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Cincinnati Bearcats vs. Miami RedHawks football preview

Who wins the 120th edition of the Battle of the Victory Bell?

Aaron Doster-USA TODAY Sports

Ten years. That's how long it's been since Miami beat Cincinnati in the oldest active non-conference rivalry in college football. Despite leading the series 59-53-7, the RedHawks have mostly been in disarray during the losing streak as they have posted a 30-80 record from 2006-2014 with a MAC title in 2010 while the Bearcats have been a really well-run program with an 83-34 record and five conference titles in that same span.

But this year may be different: this is a Miami team that took UC to the brink last season, and one can argue that this RedHawk team is more talented and is deeper. Despite being unable to move the ball in Madison last Saturday, the run defense gave the offense plenty of chances as it held the Badgers to 58 rushing yards in the first half. Converted running back Paul Moses had a strong showing at linebacker with 10 tackles and a sack, but constantly losing the field position battle made it hard for the defense to keep Wisconsin off the board.

On the flipside, Cincinnati sustained a 34-26 loss to a very good Temple team in Nippert as Gunner Kiel threw four interceptions despite going for 427 yards and two scores through the air. The defense had its struggles as well as Jahad Thomas of the Owls went off for 193 yards rushing and a touchdown. A 100-yard kickoff return at the beginning of the second half that put Temple up 17-6 did no favors for the Bearcats either as the hole was too steep for them to climb out of.

Regarding Saturday's game, there are a few match-ups to keep an eye out for. Kiel is one of the more productive quarterbacks in all of college football, but he will have to go up against a secondary that recorded interceptions in each of the two games this season as well as a group that picked him off twice last season. It'll be up to receivers like  Mekale McKay and Alex Chisum to fight off of Miami's press and make plays down the field for the Bearcats.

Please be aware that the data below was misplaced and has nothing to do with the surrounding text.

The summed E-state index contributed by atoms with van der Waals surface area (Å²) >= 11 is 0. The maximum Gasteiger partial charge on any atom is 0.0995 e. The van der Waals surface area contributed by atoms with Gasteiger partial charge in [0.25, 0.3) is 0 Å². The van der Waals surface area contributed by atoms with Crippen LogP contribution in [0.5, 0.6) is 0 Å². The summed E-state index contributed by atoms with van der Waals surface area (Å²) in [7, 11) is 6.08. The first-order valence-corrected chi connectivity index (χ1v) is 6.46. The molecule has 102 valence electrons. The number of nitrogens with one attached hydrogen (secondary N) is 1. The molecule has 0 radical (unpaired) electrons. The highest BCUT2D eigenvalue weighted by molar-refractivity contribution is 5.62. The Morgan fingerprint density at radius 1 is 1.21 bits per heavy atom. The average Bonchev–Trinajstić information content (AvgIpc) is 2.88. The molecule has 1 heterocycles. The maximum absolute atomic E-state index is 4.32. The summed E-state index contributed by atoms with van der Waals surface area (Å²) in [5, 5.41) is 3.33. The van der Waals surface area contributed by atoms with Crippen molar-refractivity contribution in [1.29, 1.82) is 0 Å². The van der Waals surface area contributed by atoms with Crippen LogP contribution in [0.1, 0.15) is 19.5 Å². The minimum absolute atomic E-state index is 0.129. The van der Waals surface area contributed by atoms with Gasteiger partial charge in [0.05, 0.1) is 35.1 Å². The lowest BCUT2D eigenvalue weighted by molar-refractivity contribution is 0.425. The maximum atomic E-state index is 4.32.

The next battle to look forward to is the one between the offensive line of the RedHawks and the Bearcats defensive front. For Miami to be able to move the ball, the line needs get some movement on the line of scrimmage on runs as well as protect whichever quarterback is in the game for the 'Hawks. While UC isn't exactly Wisconsin in the front seven, it's still a talented group that can wreak some havoc, as indicated by their drubbing of Alabama A&M in the season opener.

The final game within the game to watch out for is how the Miami quarterbacks will fare against a defense that allowed 81 passing yards against Temple. All of the signal callers have shown some promise for the Red and White, with Drew Kummer getting the lion's share of plays. Meanwhile, Cincinnati has only allowed five yards per attempt this season and ten first downs through the air, which will make it interesting to see which MU quarterback gets the bulk of the work on Saturday: the game manager Kummer, the more athletic Gus Ragland, or the young gunslinger Billy Bahl.

For Miami to finally end its losing streak, it needs to have success running the ball. None of the passers are able to carry the team by himself yet, so they need to be able to pound the rock effectively with Kenny Young and Alonzo Smith and use play-action to their advantage. On defense, they have to be able to stifle the running game and make UC one-dimensional and pressure Kiel into bad decisions. If Miami is able to execute on Saturday, then the Victory Bell will return back home in Oxford, where it belongs